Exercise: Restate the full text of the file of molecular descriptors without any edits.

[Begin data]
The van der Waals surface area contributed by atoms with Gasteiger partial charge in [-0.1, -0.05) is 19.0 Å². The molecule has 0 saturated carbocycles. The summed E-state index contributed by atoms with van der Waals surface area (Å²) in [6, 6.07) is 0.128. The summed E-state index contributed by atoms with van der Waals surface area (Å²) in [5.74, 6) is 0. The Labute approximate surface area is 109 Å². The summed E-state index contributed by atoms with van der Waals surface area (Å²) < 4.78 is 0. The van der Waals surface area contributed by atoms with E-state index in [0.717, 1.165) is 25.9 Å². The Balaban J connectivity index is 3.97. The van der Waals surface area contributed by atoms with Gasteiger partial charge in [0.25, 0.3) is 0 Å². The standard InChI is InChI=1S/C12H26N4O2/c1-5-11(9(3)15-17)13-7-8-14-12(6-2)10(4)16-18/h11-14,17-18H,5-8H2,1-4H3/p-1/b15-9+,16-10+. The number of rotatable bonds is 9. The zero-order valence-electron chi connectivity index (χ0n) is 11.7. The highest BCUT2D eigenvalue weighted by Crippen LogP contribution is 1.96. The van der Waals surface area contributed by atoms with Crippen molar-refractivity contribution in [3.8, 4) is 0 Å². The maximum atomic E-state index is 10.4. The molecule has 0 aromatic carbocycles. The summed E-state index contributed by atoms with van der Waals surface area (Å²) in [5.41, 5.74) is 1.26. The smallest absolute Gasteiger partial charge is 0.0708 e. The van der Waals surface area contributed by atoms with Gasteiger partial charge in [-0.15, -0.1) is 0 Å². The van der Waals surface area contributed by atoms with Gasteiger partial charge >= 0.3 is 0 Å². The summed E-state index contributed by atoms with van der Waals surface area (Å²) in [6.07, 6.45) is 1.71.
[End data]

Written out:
The van der Waals surface area contributed by atoms with Gasteiger partial charge in [-0.1, -0.05) is 19.0 Å². The molecule has 0 saturated carbocycles. The summed E-state index contributed by atoms with van der Waals surface area (Å²) in [6, 6.07) is 0.128. The summed E-state index contributed by atoms with van der Waals surface area (Å²) in [5.74, 6) is 0. The Labute approximate surface area is 109 Å². The summed E-state index contributed by atoms with van der Waals surface area (Å²) < 4.78 is 0. The van der Waals surface area contributed by atoms with E-state index in [0.717, 1.165) is 25.9 Å². The Balaban J connectivity index is 3.97. The van der Waals surface area contributed by atoms with Gasteiger partial charge in [0.25, 0.3) is 0 Å². The standard InChI is InChI=1S/C12H26N4O2/c1-5-11(9(3)15-17)13-7-8-14-12(6-2)10(4)16-18/h11-14,17-18H,5-8H2,1-4H3/p-1/b15-9+,16-10+. The number of rotatable bonds is 9. The zero-order valence-electron chi connectivity index (χ0n) is 11.7. The highest BCUT2D eigenvalue weighted by Crippen LogP contribution is 1.96. The van der Waals surface area contributed by atoms with Crippen molar-refractivity contribution in [3.8, 4) is 0 Å². The maximum atomic E-state index is 10.4. The molecule has 0 aromatic carbocycles. The summed E-state index contributed by atoms with van der Waals surface area (Å²) in [5.41, 5.74) is 1.26. The smallest absolute Gasteiger partial charge is 0.0708 e. The van der Waals surface area contributed by atoms with Gasteiger partial charge in [-0.15, -0.1) is 0 Å². The van der Waals surface area contributed by atoms with Gasteiger partial charge >= 0.3 is 0 Å². The summed E-state index contributed by atoms with van der Waals surface area (Å²) in [6.07, 6.45) is 1.71.